]]>Are we really foundering over whether excluded middle is true?

Heh, I believe in EM when I’m playing Minesweeper. :-)

]]>I think we need Urs to clarify what he meant. He said that his notion of canonical “should involve some notion of constructiveness”, which I thought could be interpreted to mean constructive in the constructivism sense.

]]>Urs suggested in his warning query box on the page:

canonical elements are those that are given by parametric polymorphism

I entirely agree! But polymorphism is a concept from the logical side of computational trinitarianism. Core-functoriality/naturality is the corresponding concept on the categorial side. And that's exactly what Jim was talking about.

]]>If you believe in excluded middle, then you *have* a surjection $2 \to \Omega$.

Are we really foundering over whether excluded middle is true? Don't we all agree that this sort of thing is simply *optional*?

Note also that this example (the nonstandard but still canonical = core-natural/functorial = definable endomap on an arbitrary finite set $X$) is definable by parametric polymorphism (which is another formalization that captures the same idea). You can write down the definition by doing a case analysis on the cardinality. (The version for an arbitrary set would require a case analysis on the proposition that the set has cardinality $2$, which could be done with an LEM-parsing operation in the underlying type theory.)

]]>Right, but in neither case can you construct it given *only* the set $X$. In the first case you have to also be given the surjection $2\twoheadrightarrow\Omega$ and in the second case you have to be given a proof that $X$ is finite.

You can’t

constructthis map in the sense that a constructivist would mean, since you used LEM.

I can construct it out of an arbitrary set $X$ and a surjection from $2$ to $\Omega$. Of course, a constructivist may not believe that the latter exists, but the construction is still a perfectly valid hypothetical construction out of that data.

Alternatively, take the starting datum $X$ to be a finite set (in the strictest sense of ‘finite’). The map that I mentioned can be constructed from that datum alone. That is probably a better example, so as not to be distracted by LEM. The real issue is definability.

]]>Well, Urs did say “construct”. You can’t *construct* this map in the sense that a constructivist would mean, since you used LEM. Maybe Urs could clarify what he meant?

If you say ‘the’, then you're using the meaning of ‘canonical’ as ‘usual’. This is an odd map, sure enough, but it *is* definable from the data at hand, which is the meaning of ‘canonical’ that Urs has been discussing.

use the swap function if X has exactly 2 elements but the identity function otherwise.

That doesn’t feel very “canonical” to me. If someone said “the canonical map $X\to X$” I would never guess that they meant that one.

]]>If the set $X$ has exactly $2$ elements, then there is another function from $X$ to $X$ that you can actually name with the given information: the swap function (the nontrivial auto-bijection of $X$). If you're willing to assume the law of excluded middle (so still talking about what you can construct but not actually being a constructivist), then you can generalize this to an *arbitrary* set $X$: use the swap function if $X$ has exactly $2$ elements but the identity function otherwise. That you can define this with the information at hand (and in fact write this down with a term in a type theory that has an LEM-parsing operation) is precisely what Jim meant to formalize.

This is not to defend the current state of the article, only to defend Jim's definition. The article focusses on defining a morphism of a category from an object of a category (because that's the context that Jim discussed with me once), which led to using the term ‘canonical transformation’ (which was already taken!) and then ‘canonical morphism’ (which is ambiguous since it leaves out the data). But really, the point is that ‘canonical’ (definable from the information at hand) means the same as ‘non-evil’ (respecting the operations of the relevant (higher) groupoids). I think that this is an important insight, showing (in a way that David Corfield would like) how (higher) category theory has philosophical implications and properly organizes logic (where people usually discuss definability issues).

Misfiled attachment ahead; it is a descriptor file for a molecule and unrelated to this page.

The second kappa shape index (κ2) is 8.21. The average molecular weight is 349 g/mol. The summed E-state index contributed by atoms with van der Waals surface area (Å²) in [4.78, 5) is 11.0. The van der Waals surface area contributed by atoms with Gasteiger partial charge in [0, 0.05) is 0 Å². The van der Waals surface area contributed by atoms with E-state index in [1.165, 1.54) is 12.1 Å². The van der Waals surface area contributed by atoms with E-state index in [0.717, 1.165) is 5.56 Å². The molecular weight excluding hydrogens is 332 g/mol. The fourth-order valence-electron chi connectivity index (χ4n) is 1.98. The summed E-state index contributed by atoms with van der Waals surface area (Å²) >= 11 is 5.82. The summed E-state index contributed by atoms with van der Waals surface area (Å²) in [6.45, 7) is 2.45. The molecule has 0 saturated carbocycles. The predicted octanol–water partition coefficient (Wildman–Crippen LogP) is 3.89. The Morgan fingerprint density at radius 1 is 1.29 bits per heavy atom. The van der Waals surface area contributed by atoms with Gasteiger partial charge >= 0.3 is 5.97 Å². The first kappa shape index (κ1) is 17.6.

]]>I don’t have time to dig deeper into this right now, though I would very much enjoy reading an account of Ghani’s proposed formalization of “canonical elements”, as that sounds right (now that I get the above comments).

For the moment I have just droppped a query box into the beginning of the entry *canonical morphism* “flagging it as problematic”.

Ah, I see. Okay, thanks!

Now hopefully some day somebody finds the time to sort this out and edit the nLab entry accordingly.

]]>Interesting that you say this is different from what you were aiming for, since your first example:

For instance for $X$ just any set without further information, the reason why $id \colon X \to X$ is the

canonicalmap from $X$ to itself is because this is the only one we can actuallyname

is also a standard example of parametricity. Similarly, I expect that the two projections out of a cartesian product can be identified in this way as the canonical/parametric elements of $\prod_{(X:Type)} X\times X\to X$. If you look beyond the *use* of syntax and normal forms to describe the definition, I think there is a certain relationship to what you’re thinking of.

Okay, this is a notion of “canonicity” different from the one I was aiming for and different from what the entry canonical morphism is supposed to be aiming for. This “canoninicity” is more like “admits normal form”.

What I am after here the problem of approximate formalization of what one means in mathematical writing when one says things like “consider now the canonical element of…”.

One says this all the time to mean that there is only one such element which the reader will immediately understand.

One may or may not care about giving this colloquial use of the word “canonical” a precise sense. Maybe it’s not too interesting. However, I do remember MO discussion where people were asking for a kind fo definition. But in any case, since we do have an entry that tries to formalize “canonical” in the above sense, we should at least make sure that the entry at least not increases the confusion. I think currently it does.